End users were asked to identify physiological parameters they perceived as being abnormal on the charts based on physiological parameters considered to lie within the normal range as follows: heart rate 50–100 beats per minute; systolic blood pressure 100–160 mm Hg; respiratory rate 10–20 per minute; oxygen saturations >95% on air; temperature >37°C. Results were recorded by the interviewer. Subjective chart preferences were also recorded. These data were used to design a new observation chart that also incorporated an early warning scoring system. This was standardised throughout all medical wards with clinical staff trained in its use. The new chart was re-evaluated three weeks after introduction to wards.
Statistical analysis for binomial distributions was used to assess if relative frequencies of detection of abnormal physiology were significantly different before and after chart re-design.
Table 1 shows the objective chart performance. Not all physiological decline was equally well detected across the five charts and there were broad ranges.
On average, tachypnoea was missed by 19% (range 0%–34%) of junior doctors (PRHO, SHO, SpR—cohort 1) and 63% (range 42%–84%) of healthcare assistants and student nurses (cohort 2); hypoxia by 25% (range 0%–50%) of cohort 1 and 68% (range 0%–100%) of cohort 2; tachycardia by 3% (range 0%–16%) of cohort 1 and 57% (range 29%–87%) of cohort 2; hypotension by 15% (range 0%–28%) of cohort 1 and 18% (range 13%–29%) of cohort 2; fever was missed by 0% of cohort 1 and 31% (range 0%–71%) of cohort 2.
Combining all parameters in all charts, overall detection rates of physiological decline for cohorts 1 and 2 were 88% (range 50% to 100%) and 53% (range 0% to 100%) respectively.
Analysis of combined parameters showed that one chart (chart 1) at 84% had the highest average detection rates. This was 15% higher than chart 4, 16% higher than chart 3, 18% higher than chart 2, and 23% higher than chart 5.
As well as having the highest average detection rates of physiological decline, chart 1 was also preferred by most clinical staff: (70% of cohort 1 and 47% of cohort 2). Of the individual chart parameters, all categories were preferred on chart 1 except respiratory rate, which was preferred duplicated as a written value and charted plot.
Overall, plotted parameters were better detected than written values (80% compared with 58%). Of the individual parameters, this held for fever (89% compared with 65%); tachycardia (72% compared with 69%) and hypoxia (100% compared with 42%). Tachypnoea was better detected when written (65% compared with 50%). Blood pressure readings were plotted on all charts.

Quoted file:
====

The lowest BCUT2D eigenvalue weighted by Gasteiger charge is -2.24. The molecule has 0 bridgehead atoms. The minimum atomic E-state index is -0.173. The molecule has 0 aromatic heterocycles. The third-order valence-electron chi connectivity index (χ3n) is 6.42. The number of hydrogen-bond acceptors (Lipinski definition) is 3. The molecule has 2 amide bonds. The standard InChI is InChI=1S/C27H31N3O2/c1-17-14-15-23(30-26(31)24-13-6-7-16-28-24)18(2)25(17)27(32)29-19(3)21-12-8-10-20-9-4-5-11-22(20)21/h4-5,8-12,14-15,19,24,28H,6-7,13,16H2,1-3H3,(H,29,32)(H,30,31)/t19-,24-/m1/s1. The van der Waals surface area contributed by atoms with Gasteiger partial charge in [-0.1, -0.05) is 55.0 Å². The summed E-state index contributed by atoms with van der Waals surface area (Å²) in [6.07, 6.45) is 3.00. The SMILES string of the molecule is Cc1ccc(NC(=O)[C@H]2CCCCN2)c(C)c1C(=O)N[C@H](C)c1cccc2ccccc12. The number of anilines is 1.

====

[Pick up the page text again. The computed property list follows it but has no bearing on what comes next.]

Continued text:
A new chart was designed based on objective and subjective assessment (fig 1).
This was introduced to all wards with training in its use performed over a three week period. Reassessment showed that accuracy of plotting was considerably improved compared with existing charts (fig 2). Table 2 shows the objective performance of the new chart. There were improvements in detection rates of all parameters of physiological decline. This was significant in four of five parameters being measured: percentage improvements after chart redesign were, fever 16% (p<0.05); hypotension 8% (p>0.05); tachycardia 29% (p<0.05); tachypnoea 41% (p<0.05); hypoxia 45% (p<0.05).
Modern medicine and the introduction of shorter working hours set by the New Deal and European Working Directive enforce time restraints on hospital practice. This means that clinicians may lose continuity of patient care. Nevertheless, clinicians need to be aware of patient deterioration. The bedside observation chart plays a critical part in identifying physiological decline of the ward patient.
Here we identify problems associated with poor chart design—a problem that is further compounded by non-standardised recording practices.
Problems identified with existing charts were (fig 2A): temperature points are not always joined together as a graphical plot and writing in over the point obscures the value; charting of blood pressure and pulse together on the same overlain axes is easily correlated but difficult to read unless all the pulse values are joined together accurately—writing in over the point also obscures the reading; individual points are often joined together as a curved rather than straight line; the percentage oxygen is not always recorded when measuring oxygen saturations; respiratory rate, the only parameter typically measured without an electronic machine is too frequently recorded as “20” suggesting approximation.